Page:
Seven types of yes

Seven types of yesIn our business, we sometimes stumble on ways to describe behaviors that have gone un-named. Once named, we can set about reinforcing good behaviors and stopping bad ones.

An example is my list of the seven types of yes. About 15 years ago, I was working with a multinational client, and as we sorted through the strategy, we were pleased to see that our meetings ended with a lot of head nodding. That convinced us that we were advancing the agenda. But after each meeting, we discovered this wasn’t true. The yeses we were getting weren’t the type of yeses we wanted. I interviewed each member of the working group about what they meant by yes and discovered that there are, in fact, seven types of yes.

Here’s the list: 

  1. Yes. I love it. Let’s go.
  2. Yes. It’s the best alternative. Let’s go.
  3. Yes. It’s the best alternative, but let’s consider how.
  4. Yes. It’s okay. But I like other options better.
  5. Yes. I’m nodding my head, but I’m not convinced.
  6. Yes. I’m nodding my head, but I’ll actively block after this meeting!
  7. No.

The implications were clear to us. Types 1 and 2 were great types of yes. Type 3 was a constructive form of yes, but needed more work. Types 4–6 were all rubbish. They simply implied a vote to passively or actively block progress on the recommendation. Type 7 was at least clear. We then set about making sure we could define the types of yes implied by all the head nodding in meetings. Quite unashamedly, our little group was happy to clarify the type of yes their nodding implied, and all too often they joyfully announced they were nodding to a type 5 or 6 yes. At least we knew where we stood—and, to be frank, we wondered whether we had the right leaders on the team.

Over the years, I have used this list multiple times and, unfortunately, it almost always comes in handy.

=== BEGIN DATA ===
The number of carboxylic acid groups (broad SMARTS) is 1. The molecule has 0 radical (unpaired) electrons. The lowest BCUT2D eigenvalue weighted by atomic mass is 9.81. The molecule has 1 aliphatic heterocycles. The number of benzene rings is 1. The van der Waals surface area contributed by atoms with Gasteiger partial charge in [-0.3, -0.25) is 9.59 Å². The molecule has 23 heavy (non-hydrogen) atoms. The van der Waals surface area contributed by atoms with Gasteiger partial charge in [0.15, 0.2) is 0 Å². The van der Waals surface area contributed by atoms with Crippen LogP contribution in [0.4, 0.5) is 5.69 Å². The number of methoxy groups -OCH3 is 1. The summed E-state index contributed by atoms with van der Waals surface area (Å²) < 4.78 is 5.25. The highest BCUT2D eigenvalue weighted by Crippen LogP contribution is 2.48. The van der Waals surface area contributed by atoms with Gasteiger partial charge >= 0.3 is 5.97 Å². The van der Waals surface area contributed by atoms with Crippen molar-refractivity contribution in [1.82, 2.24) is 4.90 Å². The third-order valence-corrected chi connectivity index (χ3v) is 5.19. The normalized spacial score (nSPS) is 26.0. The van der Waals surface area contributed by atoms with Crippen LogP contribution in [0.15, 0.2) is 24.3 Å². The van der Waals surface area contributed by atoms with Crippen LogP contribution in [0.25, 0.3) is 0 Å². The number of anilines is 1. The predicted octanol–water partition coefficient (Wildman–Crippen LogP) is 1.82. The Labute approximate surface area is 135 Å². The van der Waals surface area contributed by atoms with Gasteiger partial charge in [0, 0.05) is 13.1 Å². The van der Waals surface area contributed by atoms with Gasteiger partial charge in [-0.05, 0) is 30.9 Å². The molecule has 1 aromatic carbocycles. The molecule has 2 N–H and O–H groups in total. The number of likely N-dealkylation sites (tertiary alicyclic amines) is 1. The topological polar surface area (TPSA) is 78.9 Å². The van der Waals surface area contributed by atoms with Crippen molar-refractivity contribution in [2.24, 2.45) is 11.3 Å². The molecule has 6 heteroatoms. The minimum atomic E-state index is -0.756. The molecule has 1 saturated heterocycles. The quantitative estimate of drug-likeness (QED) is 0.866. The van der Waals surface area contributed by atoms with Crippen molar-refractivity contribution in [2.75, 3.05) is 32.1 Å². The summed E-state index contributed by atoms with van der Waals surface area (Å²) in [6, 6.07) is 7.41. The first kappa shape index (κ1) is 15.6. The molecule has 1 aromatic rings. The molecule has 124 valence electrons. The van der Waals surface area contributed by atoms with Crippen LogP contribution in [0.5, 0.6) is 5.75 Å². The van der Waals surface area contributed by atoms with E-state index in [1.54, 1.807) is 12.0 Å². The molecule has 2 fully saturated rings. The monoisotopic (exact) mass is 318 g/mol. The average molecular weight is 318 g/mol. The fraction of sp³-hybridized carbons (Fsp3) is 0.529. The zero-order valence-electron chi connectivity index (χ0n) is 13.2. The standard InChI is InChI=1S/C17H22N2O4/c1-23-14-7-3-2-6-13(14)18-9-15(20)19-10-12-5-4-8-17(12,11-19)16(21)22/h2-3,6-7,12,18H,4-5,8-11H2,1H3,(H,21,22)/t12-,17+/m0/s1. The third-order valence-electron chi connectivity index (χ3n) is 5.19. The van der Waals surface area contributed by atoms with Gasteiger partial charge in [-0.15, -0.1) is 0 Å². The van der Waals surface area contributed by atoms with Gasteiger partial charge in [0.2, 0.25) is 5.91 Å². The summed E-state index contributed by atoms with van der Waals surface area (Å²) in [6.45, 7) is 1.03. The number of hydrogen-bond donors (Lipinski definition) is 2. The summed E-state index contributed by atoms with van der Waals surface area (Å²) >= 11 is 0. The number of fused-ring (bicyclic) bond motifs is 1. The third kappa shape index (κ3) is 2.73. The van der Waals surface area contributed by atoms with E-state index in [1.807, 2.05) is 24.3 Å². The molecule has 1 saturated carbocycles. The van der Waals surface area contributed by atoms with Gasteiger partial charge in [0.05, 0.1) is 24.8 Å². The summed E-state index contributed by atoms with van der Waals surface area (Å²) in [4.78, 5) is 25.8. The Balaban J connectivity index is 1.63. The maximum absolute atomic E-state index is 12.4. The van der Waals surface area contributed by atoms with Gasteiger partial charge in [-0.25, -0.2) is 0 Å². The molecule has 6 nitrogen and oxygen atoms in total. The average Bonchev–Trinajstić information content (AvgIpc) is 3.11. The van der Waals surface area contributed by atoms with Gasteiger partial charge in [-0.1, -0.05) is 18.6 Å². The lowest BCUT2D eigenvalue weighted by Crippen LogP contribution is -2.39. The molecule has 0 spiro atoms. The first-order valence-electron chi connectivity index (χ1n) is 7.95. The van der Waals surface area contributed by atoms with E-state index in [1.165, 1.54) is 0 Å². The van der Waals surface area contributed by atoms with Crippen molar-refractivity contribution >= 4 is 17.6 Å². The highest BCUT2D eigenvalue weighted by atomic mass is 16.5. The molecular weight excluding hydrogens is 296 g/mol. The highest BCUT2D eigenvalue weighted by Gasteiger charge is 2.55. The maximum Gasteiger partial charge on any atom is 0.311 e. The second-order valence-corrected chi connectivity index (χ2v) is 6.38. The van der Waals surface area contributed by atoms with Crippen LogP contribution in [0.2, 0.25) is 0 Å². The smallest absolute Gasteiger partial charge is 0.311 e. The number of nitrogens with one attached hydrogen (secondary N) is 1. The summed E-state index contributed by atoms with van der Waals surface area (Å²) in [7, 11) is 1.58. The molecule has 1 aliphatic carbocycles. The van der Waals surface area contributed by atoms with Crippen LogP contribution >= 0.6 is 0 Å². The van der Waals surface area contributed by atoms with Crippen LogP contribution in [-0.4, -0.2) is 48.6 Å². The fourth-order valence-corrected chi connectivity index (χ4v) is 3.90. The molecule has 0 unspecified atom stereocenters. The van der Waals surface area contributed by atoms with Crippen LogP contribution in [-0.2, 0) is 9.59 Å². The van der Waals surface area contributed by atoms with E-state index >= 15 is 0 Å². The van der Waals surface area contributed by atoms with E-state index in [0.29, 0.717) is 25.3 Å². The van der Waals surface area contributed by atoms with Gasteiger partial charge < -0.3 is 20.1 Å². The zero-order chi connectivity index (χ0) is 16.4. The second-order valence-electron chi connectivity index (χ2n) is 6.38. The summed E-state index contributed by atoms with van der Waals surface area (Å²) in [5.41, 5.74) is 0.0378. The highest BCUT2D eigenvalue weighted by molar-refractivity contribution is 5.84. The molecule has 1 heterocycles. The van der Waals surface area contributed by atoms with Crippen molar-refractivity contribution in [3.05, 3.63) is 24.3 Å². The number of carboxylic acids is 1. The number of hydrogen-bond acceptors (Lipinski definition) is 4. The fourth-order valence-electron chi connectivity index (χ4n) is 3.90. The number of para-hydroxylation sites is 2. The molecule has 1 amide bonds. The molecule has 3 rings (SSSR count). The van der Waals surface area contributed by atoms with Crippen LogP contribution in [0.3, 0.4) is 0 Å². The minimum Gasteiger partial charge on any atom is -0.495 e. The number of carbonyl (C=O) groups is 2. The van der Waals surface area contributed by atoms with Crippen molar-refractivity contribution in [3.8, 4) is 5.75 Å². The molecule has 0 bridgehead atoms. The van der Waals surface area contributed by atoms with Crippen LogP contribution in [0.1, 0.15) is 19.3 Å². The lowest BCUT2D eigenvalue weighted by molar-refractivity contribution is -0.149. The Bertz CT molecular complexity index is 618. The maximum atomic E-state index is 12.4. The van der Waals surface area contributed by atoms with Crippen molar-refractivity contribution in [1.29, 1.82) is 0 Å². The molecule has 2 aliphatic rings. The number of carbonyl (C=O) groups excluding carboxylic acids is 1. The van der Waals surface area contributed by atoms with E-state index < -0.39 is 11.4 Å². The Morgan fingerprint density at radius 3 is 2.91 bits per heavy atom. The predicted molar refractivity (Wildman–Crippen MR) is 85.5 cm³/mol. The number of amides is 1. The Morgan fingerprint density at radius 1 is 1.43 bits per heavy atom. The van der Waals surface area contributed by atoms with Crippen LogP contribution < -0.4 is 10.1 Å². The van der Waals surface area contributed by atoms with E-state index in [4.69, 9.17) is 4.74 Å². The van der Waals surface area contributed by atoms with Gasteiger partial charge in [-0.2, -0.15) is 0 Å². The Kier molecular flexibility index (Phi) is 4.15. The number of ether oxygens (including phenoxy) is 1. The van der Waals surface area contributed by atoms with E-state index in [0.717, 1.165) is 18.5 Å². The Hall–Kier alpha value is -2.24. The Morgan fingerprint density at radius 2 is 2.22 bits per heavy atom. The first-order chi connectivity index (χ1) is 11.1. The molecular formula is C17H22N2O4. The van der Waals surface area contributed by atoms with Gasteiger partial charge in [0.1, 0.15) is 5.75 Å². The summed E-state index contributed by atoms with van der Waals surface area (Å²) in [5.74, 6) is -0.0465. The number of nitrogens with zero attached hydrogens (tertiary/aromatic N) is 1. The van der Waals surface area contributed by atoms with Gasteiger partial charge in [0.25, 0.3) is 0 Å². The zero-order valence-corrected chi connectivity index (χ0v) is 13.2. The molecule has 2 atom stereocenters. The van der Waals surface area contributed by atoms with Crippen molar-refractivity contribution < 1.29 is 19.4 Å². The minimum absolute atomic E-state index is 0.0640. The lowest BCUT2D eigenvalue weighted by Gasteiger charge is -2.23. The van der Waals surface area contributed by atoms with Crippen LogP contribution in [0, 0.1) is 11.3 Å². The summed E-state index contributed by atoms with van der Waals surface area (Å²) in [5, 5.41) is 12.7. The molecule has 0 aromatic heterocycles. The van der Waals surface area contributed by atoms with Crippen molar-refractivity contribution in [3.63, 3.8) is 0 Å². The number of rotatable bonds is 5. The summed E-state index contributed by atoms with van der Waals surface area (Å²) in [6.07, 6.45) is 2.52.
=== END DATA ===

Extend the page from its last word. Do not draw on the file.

I raise this here for a very simple reason—it is an example of the southward wind we call the curse of the matrix (and the rise of the no-men). This behavior—happily nodding your assent while actively considering your next moves to block the decision—is what happens in organizations that have allowed themselves to get bogged down in bad decision-making behaviors. In these blogs, we’ve offered up several actions to deal with this:

  • Embrace conflict: It is critical to recognize that a key purpose of good organizational design is to create conflict, most often between parts of the organization trying to capture the customer benefits of sameness and those trying to capture the customer benefits of difference.
  • Hold the Monday meeting to resolve conflicts: The issue isn’t conflict itself, but the speed of conflict resolution. A Monday meeting with the full team can clean up that week’s backlog of decisions and signal to the organization they have only four days to blame slow decision making.
  • Drive a stake through the heart of energy vampires: A lack of good decision making gives rise to the energy vampires—folks who patrol your organization sucking the life out of all your people by finding ways to say no or to slow action.
  • Get out from your desk and back in the field: Sometimes, leaders are part of the problem because they allow themselves to get locked behind their desks, forced into a box and stop going out to the field to solve the problems of the kings.

Now, we offer you a fifth idea: Use these seven types of yes to figure out what your people really mean when they say yes. For the first 30 days, you’ll have fun realizing why so often things don’t happen quickly. For the next 30 days, you must only allow a yes to be a type 1–3 yes. In the final 30 days, you might want to consider the futures of all those type 4–7 head nodders. I’m pretty sure you’ve found your energy vampires.

This entry was posted in The curse of the matrix by James Allen. Bookmark the permalink.

About James Allen

James Allen is a senior partner in Bain & Company's London office and recognized as a leading expert in developing global corporate and business unit strategy. He is co-head of Bain’s Global Strategy practice and a member of Bain & Company's European Consumer Products practice. He is co-author, with Chris Zook, of Repeatability (HBR Press, March 2012) and Profit from the Core (HBR Press, 2001 and 2010).

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